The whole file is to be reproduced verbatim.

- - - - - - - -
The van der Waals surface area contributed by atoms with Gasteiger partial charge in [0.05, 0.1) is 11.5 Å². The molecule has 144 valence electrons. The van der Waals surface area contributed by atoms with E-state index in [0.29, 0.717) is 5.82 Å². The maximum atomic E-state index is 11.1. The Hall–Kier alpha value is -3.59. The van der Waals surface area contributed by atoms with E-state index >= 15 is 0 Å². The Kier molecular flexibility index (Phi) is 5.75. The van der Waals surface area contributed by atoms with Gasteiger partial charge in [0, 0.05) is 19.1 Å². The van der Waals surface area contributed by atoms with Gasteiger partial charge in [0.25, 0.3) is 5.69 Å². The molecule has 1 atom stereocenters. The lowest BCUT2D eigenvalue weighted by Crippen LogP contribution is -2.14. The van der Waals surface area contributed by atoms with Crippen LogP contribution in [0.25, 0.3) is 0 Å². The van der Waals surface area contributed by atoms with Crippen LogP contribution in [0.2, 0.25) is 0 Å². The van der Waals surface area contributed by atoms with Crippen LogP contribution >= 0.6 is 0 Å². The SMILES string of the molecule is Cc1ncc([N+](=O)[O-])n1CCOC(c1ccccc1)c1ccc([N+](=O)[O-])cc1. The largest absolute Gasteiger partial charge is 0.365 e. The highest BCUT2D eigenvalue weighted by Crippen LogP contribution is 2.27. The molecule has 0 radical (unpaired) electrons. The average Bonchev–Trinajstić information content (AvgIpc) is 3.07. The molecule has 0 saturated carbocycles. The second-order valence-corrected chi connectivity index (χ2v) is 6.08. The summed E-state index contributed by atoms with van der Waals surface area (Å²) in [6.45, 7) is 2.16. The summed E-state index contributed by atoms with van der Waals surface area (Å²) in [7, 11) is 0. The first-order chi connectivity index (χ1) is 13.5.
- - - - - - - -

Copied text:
The van der Waals surface area contributed by atoms with Gasteiger partial charge in [0.05, 0.1) is 11.5 Å². The molecule has 144 valence electrons. The van der Waals surface area contributed by atoms with E-state index in [0.29, 0.717) is 5.82 Å². The maximum atomic E-state index is 11.1. The Hall–Kier alpha value is -3.59. The van der Waals surface area contributed by atoms with E-state index >= 15 is 0 Å². The Kier molecular flexibility index (Phi) is 5.75. The van der Waals surface area contributed by atoms with Gasteiger partial charge in [0, 0.05) is 19.1 Å². The van der Waals surface area contributed by atoms with Gasteiger partial charge in [0.25, 0.3) is 5.69 Å². The molecule has 1 atom stereocenters. The lowest BCUT2D eigenvalue weighted by Crippen LogP contribution is -2.14. The van der Waals surface area contributed by atoms with Crippen LogP contribution in [0.25, 0.3) is 0 Å². The van der Waals surface area contributed by atoms with Crippen LogP contribution in [0.2, 0.25) is 0 Å². The van der Waals surface area contributed by atoms with Crippen LogP contribution >= 0.6 is 0 Å². The SMILES string of the molecule is Cc1ncc([N+](=O)[O-])n1CCOC(c1ccccc1)c1ccc([N+](=O)[O-])cc1. The largest absolute Gasteiger partial charge is 0.365 e. The highest BCUT2D eigenvalue weighted by Crippen LogP contribution is 2.27. The molecule has 0 radical (unpaired) electrons. The average Bonchev–Trinajstić information content (AvgIpc) is 3.07. The molecule has 0 saturated carbocycles. The second-order valence-corrected chi connectivity index (χ2v) is 6.08. The summed E-state index contributed by atoms with van der Waals surface area (Å²) in [6.45, 7) is 2.16. The summed E-state index contributed by atoms with van der Waals surface area (Å²) in [7, 11) is 0. The first-order chi connectivity index (χ1) is 13.5.